Sunday, August 30, 2009

James Murdoch and the New Social Darwinism

Oh dear. Murdoch Junior has made rather a fool of himself. Silly chump.

He must of thought he was being so clever. 'Please, sir, please, sir, there's this man called Darwin'.

'Yes, Murdoch. He's rather well-known. You should have come across him before'.

But, sir, sir, isn't support of state intervention in the media an exact parallel to creationist rejections of theories of natural evolution?'

'Oh, dear, Murdoch. You really aren't the brightest button in the box, are you?'

My interest is not in the mechanisms of improving the quality of our media, which is, it must be said, woefully low-brow, lowest-common-denominator stuff that could make an orang-utan weep with boredom. What fascinates me is James Murdoch's rhetoric and the thinking (yes, I use the term lightly) that lies behind it.

Certain events in the middle of the twentieth century put pay to most concepts of social Darwinism. But, admirably swimming against that tide, Mr Murdoch would like to re-introduce such ideas into our parlance. And, to those who would suggest that the exportation of evolutionary theories into the workings of the market place is no more than a dodgy comparison, he's happy to trump it with yet another: those who don't agree with him are 'creationists'. Clever rhetorical move, for what liberal would want to be on their side?

Yet, this all seems to forget that liberalism has happened. Liberals both decreased the size of government and also re-directed it so that it could do the essential work of helping people to the starting-block of equality of opportunity. Liberals created the welfare state precisely because individual interventions were not enough to offset the malevolent side-effects of the market.

In reality, of course, Mr Murdoch doesn't want to get rid of the state. After all, his money wouldn't be worth much if there was nobody to honour it. His speech implicitly accepts the need for regulation in his small area of the world (is he a creationist in disguise?). As long, it seems, as if the regulation does not upsets him.

We all, then, work within the parameters of recognising the need for state intervention, but wanting to minimise it when its harm could outweigh its benefit. But Mr Murdoch's rhetoric takes us in another, more dangerous direction, making a specious parallel between the theory of the evolution of spieces and the reality of markets. There is something in this which is terribly Panglossian: in the best of all possible worlds (that is, one in which governments keep their hands off whatever Mr Murdoch wants to have his hands on), all will be for the best. But, of course, markets are incorrigibly benign, born with an instinct for good on which we can all rely. Unlike evolution, then.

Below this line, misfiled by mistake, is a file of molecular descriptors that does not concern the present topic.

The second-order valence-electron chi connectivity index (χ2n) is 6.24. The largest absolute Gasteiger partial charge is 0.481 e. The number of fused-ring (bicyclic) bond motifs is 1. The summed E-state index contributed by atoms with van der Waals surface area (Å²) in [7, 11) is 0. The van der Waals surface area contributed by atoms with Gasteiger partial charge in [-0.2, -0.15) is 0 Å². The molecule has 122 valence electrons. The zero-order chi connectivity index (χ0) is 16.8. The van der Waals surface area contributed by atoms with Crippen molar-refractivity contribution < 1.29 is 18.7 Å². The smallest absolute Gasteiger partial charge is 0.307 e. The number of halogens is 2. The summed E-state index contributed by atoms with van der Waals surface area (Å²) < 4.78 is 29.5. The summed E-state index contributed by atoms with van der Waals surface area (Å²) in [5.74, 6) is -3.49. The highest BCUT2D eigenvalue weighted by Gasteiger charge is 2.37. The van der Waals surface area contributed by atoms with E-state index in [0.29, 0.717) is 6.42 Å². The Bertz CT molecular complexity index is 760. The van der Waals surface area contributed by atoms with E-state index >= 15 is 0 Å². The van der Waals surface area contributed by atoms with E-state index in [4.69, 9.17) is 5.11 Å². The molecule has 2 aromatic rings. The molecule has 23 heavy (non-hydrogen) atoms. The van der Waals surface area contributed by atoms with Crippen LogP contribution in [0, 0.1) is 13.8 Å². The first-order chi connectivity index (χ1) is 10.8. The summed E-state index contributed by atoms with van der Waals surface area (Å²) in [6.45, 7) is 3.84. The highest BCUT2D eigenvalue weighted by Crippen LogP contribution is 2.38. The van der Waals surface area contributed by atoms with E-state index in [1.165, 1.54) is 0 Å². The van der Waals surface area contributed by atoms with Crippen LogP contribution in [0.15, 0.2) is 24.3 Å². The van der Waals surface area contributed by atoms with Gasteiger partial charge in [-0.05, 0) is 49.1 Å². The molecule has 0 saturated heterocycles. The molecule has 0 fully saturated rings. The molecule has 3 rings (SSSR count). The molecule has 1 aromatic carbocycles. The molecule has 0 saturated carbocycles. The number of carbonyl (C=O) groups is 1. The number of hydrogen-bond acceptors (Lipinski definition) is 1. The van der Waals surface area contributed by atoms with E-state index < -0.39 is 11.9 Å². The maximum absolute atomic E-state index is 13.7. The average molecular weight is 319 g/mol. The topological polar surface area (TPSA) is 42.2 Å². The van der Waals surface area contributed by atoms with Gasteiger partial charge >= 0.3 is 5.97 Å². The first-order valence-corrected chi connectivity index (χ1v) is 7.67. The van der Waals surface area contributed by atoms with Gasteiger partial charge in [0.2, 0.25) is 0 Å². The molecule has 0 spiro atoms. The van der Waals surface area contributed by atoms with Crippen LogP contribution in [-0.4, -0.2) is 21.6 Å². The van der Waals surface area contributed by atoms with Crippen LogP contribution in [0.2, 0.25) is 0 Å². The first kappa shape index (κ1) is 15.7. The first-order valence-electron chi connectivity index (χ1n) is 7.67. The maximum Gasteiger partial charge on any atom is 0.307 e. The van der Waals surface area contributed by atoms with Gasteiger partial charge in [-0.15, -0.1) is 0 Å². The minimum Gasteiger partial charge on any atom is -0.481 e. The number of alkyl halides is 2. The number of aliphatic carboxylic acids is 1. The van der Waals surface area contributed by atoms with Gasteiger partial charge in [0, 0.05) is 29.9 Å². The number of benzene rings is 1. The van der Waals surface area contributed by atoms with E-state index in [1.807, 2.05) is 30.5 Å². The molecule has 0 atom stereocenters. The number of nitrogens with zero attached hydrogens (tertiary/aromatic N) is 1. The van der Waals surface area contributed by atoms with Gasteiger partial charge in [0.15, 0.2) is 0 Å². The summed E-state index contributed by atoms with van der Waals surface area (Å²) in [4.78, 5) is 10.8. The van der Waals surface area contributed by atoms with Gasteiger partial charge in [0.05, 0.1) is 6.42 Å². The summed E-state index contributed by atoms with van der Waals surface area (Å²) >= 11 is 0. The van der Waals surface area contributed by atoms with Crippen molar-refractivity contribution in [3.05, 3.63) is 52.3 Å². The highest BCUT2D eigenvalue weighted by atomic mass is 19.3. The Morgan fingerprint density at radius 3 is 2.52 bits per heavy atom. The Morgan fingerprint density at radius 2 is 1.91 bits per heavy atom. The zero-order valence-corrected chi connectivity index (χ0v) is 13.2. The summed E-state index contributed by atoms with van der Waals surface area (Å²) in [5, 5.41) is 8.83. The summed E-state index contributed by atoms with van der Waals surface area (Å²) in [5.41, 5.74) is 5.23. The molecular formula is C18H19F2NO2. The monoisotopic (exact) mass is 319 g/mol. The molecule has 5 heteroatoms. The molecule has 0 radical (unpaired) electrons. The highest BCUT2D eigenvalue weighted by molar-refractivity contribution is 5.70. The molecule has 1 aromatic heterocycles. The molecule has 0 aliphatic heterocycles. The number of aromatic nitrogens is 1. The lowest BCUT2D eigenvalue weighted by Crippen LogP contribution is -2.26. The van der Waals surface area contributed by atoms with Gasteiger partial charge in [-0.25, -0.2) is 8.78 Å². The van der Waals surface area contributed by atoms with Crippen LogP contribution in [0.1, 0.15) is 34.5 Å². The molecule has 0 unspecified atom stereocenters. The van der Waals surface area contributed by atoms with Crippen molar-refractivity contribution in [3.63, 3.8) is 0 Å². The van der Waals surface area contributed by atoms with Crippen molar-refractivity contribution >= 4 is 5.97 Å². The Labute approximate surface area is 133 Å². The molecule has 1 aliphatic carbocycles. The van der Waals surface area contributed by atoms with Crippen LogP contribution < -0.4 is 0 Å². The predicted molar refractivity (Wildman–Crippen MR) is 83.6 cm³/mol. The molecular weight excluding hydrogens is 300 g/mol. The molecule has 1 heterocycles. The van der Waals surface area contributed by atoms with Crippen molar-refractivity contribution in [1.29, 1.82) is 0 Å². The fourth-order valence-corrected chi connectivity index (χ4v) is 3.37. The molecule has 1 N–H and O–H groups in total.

Ever thought what dodo meat would have tasted like?

1 comment:

Nickname unavailable said...

I remember reading Murdoch's MacTaggart lecture when he first produced it so long ago. A large part of me wants to dismiss out of hand his arguments - I love the BBC, despite its sometimes-dubious decision-making! He's a Murdoch! - but a few points he makes take me aback:
- "the expansion of state-
sponsored journalism is a threat to the plurality and independence of news provision, which are so important for our democracy" - this is true, although I suspect the alternative Murdoch has in mind (a marketplace ruled by a few monolithic media organizations like News Corp) is the right solution
- "Spending on original British children’s programming has fallen by nearly 40% since 2004, including, inexplicably, a 21% fall at the BBC at a time when the Corporation has been able to spend £100m a year out-bidding commercial channels for US programming - a figure which has increased by a quarter in the past two years." - this is a good point - what is going on there?

His analogy about evolution is probably faulty, as you say. And his evident aim is to make money for himself. But he does bring up interesting points: firstly, about the structure of the BBC Trust, which as I understand it is meant to perform the contradictory duties of acting as both an advocate and a regulator of the BBC; as well as questions about whether the BBC is really venturing into under-served markets, or whether it's saturating areas of radio and television already well-served by the commercial sector.